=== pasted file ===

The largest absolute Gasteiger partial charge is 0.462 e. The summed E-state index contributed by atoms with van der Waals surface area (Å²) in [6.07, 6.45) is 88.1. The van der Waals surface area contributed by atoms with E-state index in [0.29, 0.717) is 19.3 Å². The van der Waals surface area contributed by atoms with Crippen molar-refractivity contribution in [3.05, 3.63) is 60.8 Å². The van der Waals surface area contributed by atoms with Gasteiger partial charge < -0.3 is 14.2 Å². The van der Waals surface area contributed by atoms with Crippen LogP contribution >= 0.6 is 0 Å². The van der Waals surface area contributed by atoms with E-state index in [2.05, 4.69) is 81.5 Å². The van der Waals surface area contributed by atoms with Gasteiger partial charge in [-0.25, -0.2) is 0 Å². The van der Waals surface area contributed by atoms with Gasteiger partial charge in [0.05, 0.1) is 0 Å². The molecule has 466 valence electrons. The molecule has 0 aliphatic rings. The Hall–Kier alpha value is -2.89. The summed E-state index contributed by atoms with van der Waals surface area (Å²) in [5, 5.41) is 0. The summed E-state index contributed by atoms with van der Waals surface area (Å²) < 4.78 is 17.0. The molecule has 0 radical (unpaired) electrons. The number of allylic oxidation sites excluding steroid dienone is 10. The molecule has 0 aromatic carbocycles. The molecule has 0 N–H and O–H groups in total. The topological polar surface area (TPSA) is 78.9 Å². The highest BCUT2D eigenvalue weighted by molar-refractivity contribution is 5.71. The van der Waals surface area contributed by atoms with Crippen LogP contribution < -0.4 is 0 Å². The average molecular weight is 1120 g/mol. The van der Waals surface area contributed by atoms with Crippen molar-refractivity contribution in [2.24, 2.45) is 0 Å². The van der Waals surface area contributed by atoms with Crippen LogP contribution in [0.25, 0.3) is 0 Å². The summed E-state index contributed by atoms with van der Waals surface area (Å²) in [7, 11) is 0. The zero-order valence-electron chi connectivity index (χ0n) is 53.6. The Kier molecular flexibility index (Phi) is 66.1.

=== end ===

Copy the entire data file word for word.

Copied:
The largest absolute Gasteiger partial charge is 0.462 e. The summed E-state index contributed by atoms with van der Waals surface area (Å²) in [6.07, 6.45) is 88.1. The van der Waals surface area contributed by atoms with E-state index in [0.29, 0.717) is 19.3 Å². The van der Waals surface area contributed by atoms with Crippen molar-refractivity contribution in [3.05, 3.63) is 60.8 Å². The van der Waals surface area contributed by atoms with Gasteiger partial charge < -0.3 is 14.2 Å². The van der Waals surface area contributed by atoms with Crippen LogP contribution >= 0.6 is 0 Å². The van der Waals surface area contributed by atoms with E-state index in [2.05, 4.69) is 81.5 Å². The van der Waals surface area contributed by atoms with Gasteiger partial charge in [-0.25, -0.2) is 0 Å². The van der Waals surface area contributed by atoms with Gasteiger partial charge in [0.05, 0.1) is 0 Å². The molecule has 466 valence electrons. The molecule has 0 aliphatic rings. The Hall–Kier alpha value is -2.89. The summed E-state index contributed by atoms with van der Waals surface area (Å²) in [5, 5.41) is 0. The summed E-state index contributed by atoms with van der Waals surface area (Å²) < 4.78 is 17.0. The molecule has 0 radical (unpaired) electrons. The number of allylic oxidation sites excluding steroid dienone is 10. The molecule has 0 aromatic carbocycles. The molecule has 0 N–H and O–H groups in total. The topological polar surface area (TPSA) is 78.9 Å². The highest BCUT2D eigenvalue weighted by molar-refractivity contribution is 5.71. The van der Waals surface area contributed by atoms with Crippen LogP contribution < -0.4 is 0 Å². The average molecular weight is 1120 g/mol. The van der Waals surface area contributed by atoms with Crippen molar-refractivity contribution in [2.24, 2.45) is 0 Å². The van der Waals surface area contributed by atoms with Crippen LogP contribution in [0.25, 0.3) is 0 Å². The summed E-state index contributed by atoms with van der Waals surface area (Å²) in [7, 11) is 0. The zero-order valence-electron chi connectivity index (χ0n) is 53.6. The Kier molecular flexibility index (Phi) is 66.1.